Microbial Abundance and Distribution in Soil

Unfortunately for the soil ecologist, the distribution and abundance of microorganisms is so patchy that it is very difficult to make an accurate determination of their mean abundances without dealing with a very high variance about that mean, when viewed on a macro scale. Part of this variation is due to the close "tracking" of organic matter "patches" by the microbes. There are aggregations of microbes around roots (the often-cited "rhizosphere") (Lynch, 1990), around fecal pellets and other patches of organic matter (Foster, 1994), and in pore necks (Fig. 3.3) (Foster and Dormaar, 1991). In addition, microorganisms concentrate in the mucus secretions that line the burrows of earthworms (the "drilosphere," as defined by Bouché [1975] and reviewed by Lee [1985]). The phenomenon of "patches" is discussed more in Chapter 6.

A large proportion of soil ecology studies has focused on processes occurring in the O and upper A horizons because so much of the short-term dynamics occurs there. With tools of microbial community analysis, Fierer et al. (2003) used phospholipid fatty acid (PLFA) analysis to examine the vertical distribution of specific microbial groups and their diversity in two soil profiles down to a depth of 2 m. The number of individual PLFAs decreased by about one-third from the soil surface down to 2 m. Changes in certain ratios of fatty acid precursors and ratios of total saturated to total monounsaturated fatty acids increased with soil depth, indicating that microbes in the lower horizons were more carbon limited at greater depths. Interestingly, approximately 35% of the total amount of microbial biomass was found in soil below a depth of 25 centimeters (cm). Gram-positive bacteria and actinomycetes tended to increase in proportional abundance with depth, whereas Gramnegative bacteria, fungi, and protozoa were highest at the soil surface.

Soil is an impressively heterogeneous matrix of minerals and organic matter. Ways in which this heterogeneity in organic matter and texture can influence microbial populations have been widely studied for more than a century. A number of studies using transmission electron microscopy (TEM) and scanning electron microscopy (SEM) have revealed the intimate associations of bacteria and fungi with soil aggregates (Figs. 3.4 and 3.5) (V. V. S. R. Gupta, personal communication).

With the development of more sophisticated imaging tools and statistical analyses of data, there have been several studies of microbial spatial patterns at the field or plot scale. Unfortunately, these studies have not spanned the range of spatial variability, which may exist at levels well below the millimeter scale (Nunan et al., 2002). Taking a large vol-

FIGURE 3.3. (a) An amoeba probing a soil microaggregate containing cell wall remnants (CWR) and a microcolony of bacteria (B); P, pseudopodium; R, root; S, soil minerals; bar, 1 Mm (from Foster and Dormaar, 1991). (b) An amoeba with an elongated pseudopodium reaching into a soil pore. The amoeba contains intact ingested bacteria in its food vacuoles (from Foster and Dormaar, 1991). (c) An amoeba with partly digested bacteria in food vacuoles; note bacterium enclosed by a pseudopodium (P) (from Foster and Dormaar, 1991). (d) A pseudopodium associated with a Gram-positive microorganism (from Foster and Dormaar, 1991).

FIGURE 3.3. (a) An amoeba probing a soil microaggregate containing cell wall remnants (CWR) and a microcolony of bacteria (B); P, pseudopodium; R, root; S, soil minerals; bar, 1 Mm (from Foster and Dormaar, 1991). (b) An amoeba with an elongated pseudopodium reaching into a soil pore. The amoeba contains intact ingested bacteria in its food vacuoles (from Foster and Dormaar, 1991). (c) An amoeba with partly digested bacteria in food vacuoles; note bacterium enclosed by a pseudopodium (P) (from Foster and Dormaar, 1991). (d) A pseudopodium associated with a Gram-positive microorganism (from Foster and Dormaar, 1991).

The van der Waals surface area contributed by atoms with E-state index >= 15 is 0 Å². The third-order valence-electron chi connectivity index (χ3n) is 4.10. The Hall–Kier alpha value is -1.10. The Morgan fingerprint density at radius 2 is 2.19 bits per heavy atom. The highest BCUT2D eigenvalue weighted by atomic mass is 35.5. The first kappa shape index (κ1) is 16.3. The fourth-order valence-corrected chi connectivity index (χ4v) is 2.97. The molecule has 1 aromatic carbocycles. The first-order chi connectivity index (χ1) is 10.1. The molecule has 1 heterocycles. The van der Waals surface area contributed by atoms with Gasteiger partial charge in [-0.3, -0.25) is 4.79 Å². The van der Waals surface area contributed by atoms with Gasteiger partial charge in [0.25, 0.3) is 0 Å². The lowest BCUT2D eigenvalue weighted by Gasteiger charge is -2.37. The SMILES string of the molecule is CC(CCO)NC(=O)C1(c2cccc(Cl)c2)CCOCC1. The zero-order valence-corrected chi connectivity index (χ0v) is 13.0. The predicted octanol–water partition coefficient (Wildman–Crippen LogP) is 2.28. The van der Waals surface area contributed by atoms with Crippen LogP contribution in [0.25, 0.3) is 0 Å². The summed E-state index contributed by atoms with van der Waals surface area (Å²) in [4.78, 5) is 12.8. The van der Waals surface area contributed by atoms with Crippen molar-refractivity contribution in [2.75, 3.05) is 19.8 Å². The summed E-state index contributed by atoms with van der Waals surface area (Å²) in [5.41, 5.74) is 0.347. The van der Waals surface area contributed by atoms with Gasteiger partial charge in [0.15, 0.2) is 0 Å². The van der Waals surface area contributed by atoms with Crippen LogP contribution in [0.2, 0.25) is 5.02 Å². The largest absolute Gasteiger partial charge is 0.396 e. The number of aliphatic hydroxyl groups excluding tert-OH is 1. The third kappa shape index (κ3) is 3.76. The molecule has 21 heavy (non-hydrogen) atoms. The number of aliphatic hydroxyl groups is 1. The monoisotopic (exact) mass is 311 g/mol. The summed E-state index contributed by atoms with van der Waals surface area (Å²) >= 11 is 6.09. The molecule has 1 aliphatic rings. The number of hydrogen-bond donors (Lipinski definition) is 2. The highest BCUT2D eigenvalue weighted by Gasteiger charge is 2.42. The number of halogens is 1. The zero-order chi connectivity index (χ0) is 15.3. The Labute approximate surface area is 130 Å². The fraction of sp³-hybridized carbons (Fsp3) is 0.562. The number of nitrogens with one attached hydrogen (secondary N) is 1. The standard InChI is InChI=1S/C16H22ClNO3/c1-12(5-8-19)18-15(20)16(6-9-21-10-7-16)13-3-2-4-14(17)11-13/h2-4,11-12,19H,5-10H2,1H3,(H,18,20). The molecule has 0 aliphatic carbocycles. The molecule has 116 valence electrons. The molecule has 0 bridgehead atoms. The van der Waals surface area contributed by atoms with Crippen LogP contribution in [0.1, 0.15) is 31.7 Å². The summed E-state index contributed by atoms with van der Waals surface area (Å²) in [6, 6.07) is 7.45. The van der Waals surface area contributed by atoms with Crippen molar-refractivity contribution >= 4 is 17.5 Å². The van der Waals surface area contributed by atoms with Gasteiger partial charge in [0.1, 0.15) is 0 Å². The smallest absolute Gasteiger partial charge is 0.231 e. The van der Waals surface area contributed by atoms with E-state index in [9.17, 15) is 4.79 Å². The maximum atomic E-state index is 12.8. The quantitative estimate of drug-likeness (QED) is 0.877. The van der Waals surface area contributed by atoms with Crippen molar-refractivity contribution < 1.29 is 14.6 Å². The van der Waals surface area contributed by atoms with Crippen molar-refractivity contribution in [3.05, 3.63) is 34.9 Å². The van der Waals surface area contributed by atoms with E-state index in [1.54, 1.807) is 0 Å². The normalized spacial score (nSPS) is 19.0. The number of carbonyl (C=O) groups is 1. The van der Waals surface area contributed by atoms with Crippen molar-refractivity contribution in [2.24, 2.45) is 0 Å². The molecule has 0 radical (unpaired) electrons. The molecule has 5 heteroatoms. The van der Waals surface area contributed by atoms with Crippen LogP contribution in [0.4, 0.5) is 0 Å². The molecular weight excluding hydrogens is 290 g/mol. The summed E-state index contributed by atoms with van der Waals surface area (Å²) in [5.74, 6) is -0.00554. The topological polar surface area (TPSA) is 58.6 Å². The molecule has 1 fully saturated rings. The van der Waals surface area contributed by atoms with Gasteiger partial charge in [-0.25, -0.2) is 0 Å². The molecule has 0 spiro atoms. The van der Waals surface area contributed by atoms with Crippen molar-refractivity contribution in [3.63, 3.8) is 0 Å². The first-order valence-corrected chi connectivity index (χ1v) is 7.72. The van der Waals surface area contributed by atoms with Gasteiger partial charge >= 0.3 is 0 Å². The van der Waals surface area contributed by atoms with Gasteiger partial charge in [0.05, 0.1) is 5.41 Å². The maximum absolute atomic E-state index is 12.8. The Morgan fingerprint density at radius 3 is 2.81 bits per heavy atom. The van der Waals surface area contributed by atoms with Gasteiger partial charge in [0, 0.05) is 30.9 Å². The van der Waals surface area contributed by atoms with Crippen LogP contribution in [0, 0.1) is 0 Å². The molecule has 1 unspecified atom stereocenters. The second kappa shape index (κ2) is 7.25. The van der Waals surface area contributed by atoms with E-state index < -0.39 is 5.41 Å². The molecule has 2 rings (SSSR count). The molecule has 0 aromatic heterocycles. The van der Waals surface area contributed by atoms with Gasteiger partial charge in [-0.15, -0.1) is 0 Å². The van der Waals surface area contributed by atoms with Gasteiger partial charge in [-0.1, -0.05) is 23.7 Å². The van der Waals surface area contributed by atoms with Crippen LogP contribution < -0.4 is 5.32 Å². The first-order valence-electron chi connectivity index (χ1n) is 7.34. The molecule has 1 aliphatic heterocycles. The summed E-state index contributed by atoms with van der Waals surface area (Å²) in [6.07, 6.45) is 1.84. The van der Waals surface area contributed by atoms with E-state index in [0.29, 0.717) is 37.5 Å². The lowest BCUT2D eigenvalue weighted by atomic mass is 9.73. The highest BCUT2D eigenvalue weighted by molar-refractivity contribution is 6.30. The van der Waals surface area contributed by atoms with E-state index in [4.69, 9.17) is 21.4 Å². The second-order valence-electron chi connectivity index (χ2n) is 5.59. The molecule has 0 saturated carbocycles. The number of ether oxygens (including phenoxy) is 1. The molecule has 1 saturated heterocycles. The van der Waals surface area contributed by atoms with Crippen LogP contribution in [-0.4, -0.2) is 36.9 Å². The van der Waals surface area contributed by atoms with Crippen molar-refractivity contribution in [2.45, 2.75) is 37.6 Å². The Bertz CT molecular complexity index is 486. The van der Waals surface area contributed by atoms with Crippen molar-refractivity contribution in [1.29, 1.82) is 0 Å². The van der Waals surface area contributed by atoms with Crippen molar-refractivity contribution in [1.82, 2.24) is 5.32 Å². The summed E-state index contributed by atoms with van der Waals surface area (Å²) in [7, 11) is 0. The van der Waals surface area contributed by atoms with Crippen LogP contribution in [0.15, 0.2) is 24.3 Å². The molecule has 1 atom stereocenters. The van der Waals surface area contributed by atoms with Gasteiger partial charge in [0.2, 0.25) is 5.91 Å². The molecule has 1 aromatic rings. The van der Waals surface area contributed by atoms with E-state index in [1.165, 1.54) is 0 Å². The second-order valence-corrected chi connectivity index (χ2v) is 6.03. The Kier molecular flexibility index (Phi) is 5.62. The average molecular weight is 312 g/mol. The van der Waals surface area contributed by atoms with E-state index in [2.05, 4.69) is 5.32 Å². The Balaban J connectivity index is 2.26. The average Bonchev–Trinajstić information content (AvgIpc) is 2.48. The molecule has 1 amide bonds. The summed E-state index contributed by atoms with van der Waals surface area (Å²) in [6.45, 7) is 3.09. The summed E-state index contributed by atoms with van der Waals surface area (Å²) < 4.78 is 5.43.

FIGURE 3.4. Scanning electron microscopy (SEM) picture of a macroaggregate (250- to 500-|im diameter) with particulate organic matter and hyphae (V. V. S. R. Gupta, with permission).
FIGURE 3.5. Amoebae feeding on fungi (V. V. S. R. Gupta, with permission).

ume of soil, both topsoil and subsoil (3 x 3 x 0.9m) from an arable field, Nunan et al. (2002) prepared subsampled cores and biological thin sections in which the in situ distribution of bacteria could be quantified. They acquired spatially referenced RGB digital images using epifluo-rescence microscopy at 630x magnification. Average bacterial numbers per thin section were calculated using nine replicate images captured from each thin section (Fig. 3.6). Analysis of spatial dependence or continuity of soil bacterial density was performed using geostatistical tools at three scales: (1) centimeter to meter, (2) millimeter to centimeter, and (3) micrometer to millimeter scale, using appropriate semivariogram formulas (for more information on use of semivariograms, see Robertson and Gross [1994]). Spatial structure was found only at the micrometer

FIGURE 3.6. Spatial distribution of sampling points in topsoil (a). Solid circles form systematic random lattice and open circles form a biased random cluster. An undisturbed core (b) was sampled at each point and a thin section (c) cut from the horizontal plane. Nine spatially referenced images, in which bacteria were mapped, were acquired from each thin section. Average bacterial density per thin section was calculated and the values used to study large-scale variability. Bacterial maps were divided into 100 quadrats and bacterial density in each quadrat calculated. There were 900 quadrats per thin section and these bacterial density values were used to study microscale spatial variability (from Nunan et al., 2002).

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